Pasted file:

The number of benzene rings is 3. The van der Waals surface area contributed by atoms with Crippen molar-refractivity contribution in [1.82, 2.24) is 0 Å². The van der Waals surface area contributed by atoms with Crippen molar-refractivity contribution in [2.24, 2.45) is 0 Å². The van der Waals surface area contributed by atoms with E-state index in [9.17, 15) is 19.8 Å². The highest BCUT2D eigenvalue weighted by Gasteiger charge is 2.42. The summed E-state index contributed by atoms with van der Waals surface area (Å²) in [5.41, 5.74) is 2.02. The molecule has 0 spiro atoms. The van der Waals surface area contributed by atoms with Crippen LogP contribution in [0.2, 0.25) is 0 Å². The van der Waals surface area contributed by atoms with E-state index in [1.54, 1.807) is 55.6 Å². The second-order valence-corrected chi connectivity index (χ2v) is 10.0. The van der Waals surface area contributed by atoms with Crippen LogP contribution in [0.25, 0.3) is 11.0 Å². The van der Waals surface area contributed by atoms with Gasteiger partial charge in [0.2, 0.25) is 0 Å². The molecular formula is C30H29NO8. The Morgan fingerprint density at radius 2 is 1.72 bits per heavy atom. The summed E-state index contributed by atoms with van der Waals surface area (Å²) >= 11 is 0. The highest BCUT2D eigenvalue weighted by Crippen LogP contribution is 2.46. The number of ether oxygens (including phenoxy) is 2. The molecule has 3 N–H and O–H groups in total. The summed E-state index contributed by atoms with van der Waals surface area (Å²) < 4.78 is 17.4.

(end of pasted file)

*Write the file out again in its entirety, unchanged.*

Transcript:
The number of benzene rings is 3. The van der Waals surface area contributed by atoms with Crippen molar-refractivity contribution in [1.82, 2.24) is 0 Å². The van der Waals surface area contributed by atoms with Crippen molar-refractivity contribution in [2.24, 2.45) is 0 Å². The van der Waals surface area contributed by atoms with E-state index in [9.17, 15) is 19.8 Å². The highest BCUT2D eigenvalue weighted by Gasteiger charge is 2.42. The summed E-state index contributed by atoms with van der Waals surface area (Å²) in [5.41, 5.74) is 2.02. The molecule has 0 spiro atoms. The van der Waals surface area contributed by atoms with Crippen LogP contribution in [0.2, 0.25) is 0 Å². The van der Waals surface area contributed by atoms with E-state index in [1.54, 1.807) is 55.6 Å². The second-order valence-corrected chi connectivity index (χ2v) is 10.0. The van der Waals surface area contributed by atoms with Crippen LogP contribution in [0.25, 0.3) is 11.0 Å². The van der Waals surface area contributed by atoms with Gasteiger partial charge in [0.2, 0.25) is 0 Å². The molecular formula is C30H29NO8. The Morgan fingerprint density at radius 2 is 1.72 bits per heavy atom. The summed E-state index contributed by atoms with van der Waals surface area (Å²) >= 11 is 0. The highest BCUT2D eigenvalue weighted by Crippen LogP contribution is 2.46. The number of ether oxygens (including phenoxy) is 2. The molecule has 3 N–H and O–H groups in total. The summed E-state index contributed by atoms with van der Waals surface area (Å²) < 4.78 is 17.4.